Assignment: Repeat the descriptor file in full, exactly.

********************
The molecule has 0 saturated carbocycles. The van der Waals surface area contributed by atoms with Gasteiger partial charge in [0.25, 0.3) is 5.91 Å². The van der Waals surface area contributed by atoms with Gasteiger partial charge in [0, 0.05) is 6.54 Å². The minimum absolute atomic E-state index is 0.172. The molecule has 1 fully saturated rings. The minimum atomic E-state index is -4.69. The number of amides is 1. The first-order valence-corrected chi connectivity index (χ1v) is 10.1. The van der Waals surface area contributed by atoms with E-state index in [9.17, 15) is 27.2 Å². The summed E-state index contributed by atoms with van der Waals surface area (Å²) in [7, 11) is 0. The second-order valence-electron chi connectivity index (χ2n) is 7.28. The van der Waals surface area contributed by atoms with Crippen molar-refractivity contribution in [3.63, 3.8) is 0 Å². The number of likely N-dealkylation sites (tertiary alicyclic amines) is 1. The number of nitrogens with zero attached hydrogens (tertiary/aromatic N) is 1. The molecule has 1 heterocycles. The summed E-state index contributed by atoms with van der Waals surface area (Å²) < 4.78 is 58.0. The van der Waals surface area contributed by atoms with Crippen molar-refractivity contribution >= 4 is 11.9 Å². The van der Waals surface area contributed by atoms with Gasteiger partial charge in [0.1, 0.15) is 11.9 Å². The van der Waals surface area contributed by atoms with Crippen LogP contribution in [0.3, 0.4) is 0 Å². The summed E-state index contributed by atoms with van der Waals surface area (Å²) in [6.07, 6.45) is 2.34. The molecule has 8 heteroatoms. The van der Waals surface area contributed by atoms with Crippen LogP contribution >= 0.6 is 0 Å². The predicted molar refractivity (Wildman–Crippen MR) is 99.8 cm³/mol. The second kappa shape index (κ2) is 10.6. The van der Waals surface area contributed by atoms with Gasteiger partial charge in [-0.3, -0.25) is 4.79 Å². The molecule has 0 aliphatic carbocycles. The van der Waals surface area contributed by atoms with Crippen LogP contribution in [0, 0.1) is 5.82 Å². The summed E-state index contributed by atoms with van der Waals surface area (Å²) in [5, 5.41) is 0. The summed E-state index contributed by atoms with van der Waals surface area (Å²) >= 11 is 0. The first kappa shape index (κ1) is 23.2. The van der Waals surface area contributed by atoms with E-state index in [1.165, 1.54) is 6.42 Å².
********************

The molecule has 0 saturated carbocycles. The van der Waals surface area contributed by atoms with Gasteiger partial charge in [0.25, 0.3) is 5.91 Å². The van der Waals surface area contributed by atoms with Gasteiger partial charge in [0, 0.05) is 6.54 Å². The minimum absolute atomic E-state index is 0.172. The molecule has 1 fully saturated rings. The minimum atomic E-state index is -4.69. The number of amides is 1. The first-order valence-corrected chi connectivity index (χ1v) is 10.1. The van der Waals surface area contributed by atoms with E-state index in [9.17, 15) is 27.2 Å². The summed E-state index contributed by atoms with van der Waals surface area (Å²) in [7, 11) is 0. The second-order valence-electron chi connectivity index (χ2n) is 7.28. The van der Waals surface area contributed by atoms with Crippen molar-refractivity contribution in [3.63, 3.8) is 0 Å². The number of likely N-dealkylation sites (tertiary alicyclic amines) is 1. The number of nitrogens with zero attached hydrogens (tertiary/aromatic N) is 1. The molecule has 1 heterocycles. The summed E-state index contributed by atoms with van der Waals surface area (Å²) < 4.78 is 58.0. The van der Waals surface area contributed by atoms with Crippen molar-refractivity contribution >= 4 is 11.9 Å². The van der Waals surface area contributed by atoms with Gasteiger partial charge in [0.1, 0.15) is 11.9 Å². The van der Waals surface area contributed by atoms with Crippen LogP contribution in [0.3, 0.4) is 0 Å². The summed E-state index contributed by atoms with van der Waals surface area (Å²) in [6.07, 6.45) is 2.34. The molecule has 8 heteroatoms. The van der Waals surface area contributed by atoms with Crippen LogP contribution >= 0.6 is 0 Å². The predicted molar refractivity (Wildman–Crippen MR) is 99.8 cm³/mol. The second kappa shape index (κ2) is 10.6. The van der Waals surface area contributed by atoms with Gasteiger partial charge in [-0.3, -0.25) is 4.79 Å². The molecule has 0 aliphatic carbocycles. The van der Waals surface area contributed by atoms with Crippen LogP contribution in [0, 0.1) is 5.82 Å². The summed E-state index contributed by atoms with van der Waals surface area (Å²) in [5, 5.41) is 0. The summed E-state index contributed by atoms with van der Waals surface area (Å²) >= 11 is 0. The first kappa shape index (κ1) is 23.2. The van der Waals surface area contributed by atoms with E-state index in [1.165, 1.54) is 6.42 Å².